A regression decomposition for dummy variables

Suppose that I have a regression model

\begin{align} Y = X\beta_X + Z_1 \beta_{Z_1} + Z_2 \beta_{Z_2} + \varepsilon \end{align}

where $X$ are some controls, and $Z_1$ and $Z_2$ are two sets of dummy ($\{0,1\}$-valued) variables. I assume that $Z_2$ does not depend upon $Z_1$, but $Z_1$ might depend upon $Z_2$ in the sense that the probability that an element of $Z_1$ might be affected by the value of $Z_2$. I would like to decompose the information (variation) in $Z_2$ into a component that affects $Y$ only through $Z_1$, and a residual that affects $Y$ directly.

If $Z_1$ were continuous, I could do something like regress (each coordinate of) $Z_1$ onto $Z_2$, then regress $Y$ on the fitted values. The natural analogue of this, say fitting a logistic (or similar) regression model for $Z_1$ gives up linearity, losing interpretability, and takes much longer to compute.

I would appreciate any insight on literature addressing this or similar problems.

1 Answer

In the approach you write for the case where the r.v.'s were continuous, you would regress $Z_1$ on $Z_2$ and use the fitted values $\hat Z_1$ in the $Y$-regression. But $\hat Z_1 = \hat E(Z_1\mid Z_2)$. So what you need is the conditional expectation function of $Z_1$ given $Z_2$.

This paper has a nice exposition for the bivariate Bernoulli distribution (as an introduction to the multivariate case).

Denoting the joint probability $P(Z_1 = 0, Z_2=0)=p(0,0)$ and analogously for the other three possible combinations, the conditional density of $Z_1\mid Z_2$ is (eq. 2.11 of paper) $$P(Z_1=z_1\mid Z_2=z_2) = \left(\frac {p(1,z_2)}{p(1,z_2)+p(0,z_2)}\right)^{z_1}\left(\frac {p(0,z_2)}{p(1,z_2)+p(0,z_2)}\right)^{1-z_1}$$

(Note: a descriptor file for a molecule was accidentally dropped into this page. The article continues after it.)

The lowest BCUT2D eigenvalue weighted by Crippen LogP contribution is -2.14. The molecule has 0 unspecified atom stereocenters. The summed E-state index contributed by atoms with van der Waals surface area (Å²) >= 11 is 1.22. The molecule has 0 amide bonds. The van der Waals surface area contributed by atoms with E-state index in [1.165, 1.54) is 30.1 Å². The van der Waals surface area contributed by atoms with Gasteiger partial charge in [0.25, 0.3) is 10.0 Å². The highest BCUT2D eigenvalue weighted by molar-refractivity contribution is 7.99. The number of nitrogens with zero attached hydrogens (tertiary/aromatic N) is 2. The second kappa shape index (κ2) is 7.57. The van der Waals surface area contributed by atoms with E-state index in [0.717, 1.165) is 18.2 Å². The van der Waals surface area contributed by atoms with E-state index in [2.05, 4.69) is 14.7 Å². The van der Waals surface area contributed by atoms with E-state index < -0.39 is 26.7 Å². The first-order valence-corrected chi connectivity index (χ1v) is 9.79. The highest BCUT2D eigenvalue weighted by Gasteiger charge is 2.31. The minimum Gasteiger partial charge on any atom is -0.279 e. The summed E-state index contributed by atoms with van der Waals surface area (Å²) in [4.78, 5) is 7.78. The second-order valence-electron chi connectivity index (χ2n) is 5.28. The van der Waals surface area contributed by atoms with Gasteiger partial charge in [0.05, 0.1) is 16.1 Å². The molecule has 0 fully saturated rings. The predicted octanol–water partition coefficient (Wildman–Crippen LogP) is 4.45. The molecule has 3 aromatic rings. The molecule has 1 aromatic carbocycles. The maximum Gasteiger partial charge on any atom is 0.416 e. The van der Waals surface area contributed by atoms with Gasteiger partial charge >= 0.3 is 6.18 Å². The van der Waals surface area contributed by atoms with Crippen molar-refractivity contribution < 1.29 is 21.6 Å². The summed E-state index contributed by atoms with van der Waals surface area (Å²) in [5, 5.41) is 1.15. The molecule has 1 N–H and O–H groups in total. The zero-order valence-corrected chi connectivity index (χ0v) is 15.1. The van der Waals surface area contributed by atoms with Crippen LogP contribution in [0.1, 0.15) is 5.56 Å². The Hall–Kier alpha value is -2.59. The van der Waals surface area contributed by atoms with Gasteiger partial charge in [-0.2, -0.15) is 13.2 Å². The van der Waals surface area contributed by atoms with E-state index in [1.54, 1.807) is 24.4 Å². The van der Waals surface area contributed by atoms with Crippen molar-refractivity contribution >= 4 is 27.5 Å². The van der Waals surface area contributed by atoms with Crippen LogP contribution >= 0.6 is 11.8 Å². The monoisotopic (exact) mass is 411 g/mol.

Then the conditional expectation function we are looking for is

$$E(Z_1\mid Z_2=z_2) = \frac {p(1,z_2)}{p(1,z_2)+p(0,z_2)} \equiv Z_1^*$$

You will then have to approximate the joint probabilities, creating a standard $2 \times 2$ contingency table of relative empirical frequencies -from which actually you can also test your dependence suspicion: theoretically, $Z_1$ and $Z_2$ will be independent if and only if $p(0,0)\cdot p(1,1) = p(0,1)\cdot p(1,0)$ and you can test this by a Fisher exact test.

Assuming that independence is rejected, then the contigency table will give you the estimated probabilities that you need and you will obtain the regressor

$$\hat Z_1^* = \frac {\hat p(1,z_2)}{\hat p(1,z_2)+\hat p(0,z_2)}$$

..which will produce a series of numbers, as for each observation $j$ of the sample we will use the ratio that corresponds to the value $z_{2j}$ of $Z_2$, i.e. if $z_{2j}=1$ we will have $$\hat z_{1j}^* = \frac {\hat p(1,1)}{\hat p(1,1)+\hat p(0,1)}$$ etc. $\hat Z_1^*$ is still a binary variable, but not taking the $\{0,1\}$ values any more.

• I agree, this is the way to go if $Z_1$ and $Z_2$ are one-dimensional. This approach suffers some rather severe curse of dimensionality, however. Since I care only about modeling the mean of $Y$, it seems that there should be better approaches? It seems that the paper you reference gives a way of parameterizing the correlation structure. Would you mind making it clearer how I could estimate the conditional means of $Z_1$ without estimating exponentially many parameters in the dimension of $Z_2$? – user39430 Sep 19 '13 at 5:28
• Multidimensionality needs some clarifications: you mean that $Z_1$ is a vector of r,v,'s, $\beta_{Z_1}$ is a vector of coefficients and $Z_1\beta_{Z_1}$ is their inner product? (the same question applies to $Z_2$). Also, in such a case, all elements of the random vector $Z_2$ have a dependence relationship with all elements of the random vector $Z_1$? – Alecos Papadopoulos Sep 19 '13 at 9:41
• Yes, sorry. I said "...$Z_1$ and $Z_2$ are two sets of...", but I could have been clearer. All elements of $Z_2$ could depend upon $Z_1$ (and hopefully whatever procedure I use would give me some information on this). – user39430 Sep 19 '13 at 14:56